Ruby Dee's

A food hall concept that will blow your mind

Mar
25
2021

Hungry Posted: Restaurant Recommendation

Location:Design District

Address:140 NE 39th St, Miami, FL, USA

Meal Type
Dinner, Lunch

Cuisine
Global

Ambiance
Casual

Pricing

PHOTO CREDIT AMBASSADOR OF MIAMI
By: Andrea Becerra
That first bite when you say to yourself, “this is going to be good”. 

WHAT TO EXPECT


With the influx of food halls that we’ve seen in Miami since 2018, it’s overwhelming to know where to go and what you’re getting. We love trying something here and something there, but when are we really blown away by a food hall concept?

These chefs and cooks are working with limited room and it can be challenging to execute. However, recently, we were pleasantly surprised.

Inside of the MIA Market in the Design District, you will find Ruby Dee’s, a technique-driven, global dining concept by Chef Daniel Roy.

PHOTO CREDIT AMBASSADOR OF MIAMI

Chef Daniel has one convection oven and a burner and he makes magic happen in a 5×20 space.

He thrives off of changing people’s perceptions and loves being underestimated. He looks “for that guy that isn’t getting off and [he] makes him get off.” (Don’t judge us, we’ve been watching Almost Famous too much).

His burger gets a jaw-dropping response.

Guests take one bite, they stop and look directly up at him and his team. You can see it in their eyes. It’s a classic burger on a potato roll with American cheese, lettuce, tomatoes, onions and a Japanese Kewpie mayo-based sauce. But it takes you back, as he described, to Sunday when dad was grilling burgers.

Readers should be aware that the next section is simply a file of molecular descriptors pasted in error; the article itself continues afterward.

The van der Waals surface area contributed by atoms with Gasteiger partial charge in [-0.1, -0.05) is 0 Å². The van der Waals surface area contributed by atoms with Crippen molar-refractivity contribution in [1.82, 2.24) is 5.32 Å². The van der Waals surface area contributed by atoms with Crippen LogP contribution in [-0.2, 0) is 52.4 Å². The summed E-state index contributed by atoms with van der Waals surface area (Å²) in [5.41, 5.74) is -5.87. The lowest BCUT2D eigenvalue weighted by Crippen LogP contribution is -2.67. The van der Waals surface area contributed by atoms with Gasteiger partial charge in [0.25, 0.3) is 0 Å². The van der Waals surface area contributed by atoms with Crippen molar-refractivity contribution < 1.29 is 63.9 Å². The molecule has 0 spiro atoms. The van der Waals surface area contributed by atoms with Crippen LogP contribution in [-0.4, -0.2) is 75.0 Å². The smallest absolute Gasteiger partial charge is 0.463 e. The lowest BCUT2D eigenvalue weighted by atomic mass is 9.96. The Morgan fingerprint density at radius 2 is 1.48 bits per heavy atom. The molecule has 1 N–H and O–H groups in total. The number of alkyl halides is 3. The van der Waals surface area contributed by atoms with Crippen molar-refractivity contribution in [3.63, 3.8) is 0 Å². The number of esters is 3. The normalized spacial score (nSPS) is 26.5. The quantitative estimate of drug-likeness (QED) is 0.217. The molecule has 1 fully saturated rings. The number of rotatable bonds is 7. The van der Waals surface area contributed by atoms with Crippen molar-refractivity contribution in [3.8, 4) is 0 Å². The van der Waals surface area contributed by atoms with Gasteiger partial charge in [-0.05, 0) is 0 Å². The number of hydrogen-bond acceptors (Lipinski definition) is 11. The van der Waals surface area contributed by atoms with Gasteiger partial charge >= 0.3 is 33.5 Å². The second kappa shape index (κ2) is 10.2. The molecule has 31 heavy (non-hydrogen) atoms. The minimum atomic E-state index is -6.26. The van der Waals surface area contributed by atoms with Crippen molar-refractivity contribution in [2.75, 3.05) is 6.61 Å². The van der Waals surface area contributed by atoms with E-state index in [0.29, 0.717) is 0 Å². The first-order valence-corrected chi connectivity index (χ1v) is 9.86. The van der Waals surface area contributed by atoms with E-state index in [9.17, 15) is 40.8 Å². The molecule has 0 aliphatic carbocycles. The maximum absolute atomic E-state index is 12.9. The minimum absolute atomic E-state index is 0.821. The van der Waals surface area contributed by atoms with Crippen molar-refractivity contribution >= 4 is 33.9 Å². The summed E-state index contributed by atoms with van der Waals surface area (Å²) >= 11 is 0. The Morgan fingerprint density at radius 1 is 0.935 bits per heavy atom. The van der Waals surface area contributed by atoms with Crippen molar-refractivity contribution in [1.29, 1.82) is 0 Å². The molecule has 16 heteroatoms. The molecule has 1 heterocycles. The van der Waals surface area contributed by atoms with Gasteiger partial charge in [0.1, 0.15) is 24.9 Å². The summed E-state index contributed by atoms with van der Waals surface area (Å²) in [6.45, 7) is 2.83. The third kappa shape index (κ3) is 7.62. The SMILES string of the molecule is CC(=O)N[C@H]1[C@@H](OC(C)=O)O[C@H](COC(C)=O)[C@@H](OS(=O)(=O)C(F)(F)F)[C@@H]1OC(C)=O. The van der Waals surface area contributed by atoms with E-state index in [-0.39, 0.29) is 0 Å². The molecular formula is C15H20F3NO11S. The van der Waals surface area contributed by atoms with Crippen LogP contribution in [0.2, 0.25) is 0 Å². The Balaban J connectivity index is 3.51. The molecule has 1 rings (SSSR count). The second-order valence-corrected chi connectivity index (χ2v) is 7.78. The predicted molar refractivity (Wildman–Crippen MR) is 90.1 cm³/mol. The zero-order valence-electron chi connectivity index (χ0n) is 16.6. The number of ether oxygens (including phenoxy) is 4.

We can relate. After our first forkful of the hamachi tartare, we knew this was going to be good.

THE MIND BEHIND RUBY DEE’S


Chef Daniel Roy’s story doesn’t include a moment in time where he thought to himself, “cooking is my calling.” No one in his family is a chef but he grew up in a household where Grandma baked and Dad taught him to make breakfast when he was only eight.

His independence at a young age stemmed from his grandma’s marine corps background. It impacted his life and shaped how disciplined and focused he is in the kitchen.

He is competitive by nature and doing what he does every day keeps him sharp. “You lose it if you don’t use it.”

Chef Daniel believes that his team will only improve when you are present, working side by side. “When you’re on the line, next to them, cooking, you’re going to make them better and they respect you more for that.”

Hearing him say, “running the pass, plating on the inside pass, touching the food,” was almost poetic jargon to us. They call it “the dance” and there is a subtle beauty to it. It’s a sensory experience of knowing all the motions and being able to think one step ahead.

PHOTO CREDIT 52CHEFS

The most life-changing kitchens of his career have been 3030 in Fort Lauderdale, Jean Georges’ Matador Room in the Edition Hotel and Stubborn Seed in Miami Beach. At these restaurants, he learned how to build his palate, understand taste, the fundamentals of creating recipes by the gram and the intricacies of plating a dish.

Chef Jeremy Ford of Stubborn Seed and Gregory Brainin, culinary director of Jean Georges are among some of his mentors that have inspired his growth. “Working two years for Jean George and with Greg completely changed everything in terms of conceptualization when it comes to food. All the zest I use, that comes from Greg.” (Special thanks to Greg because we love that zest.)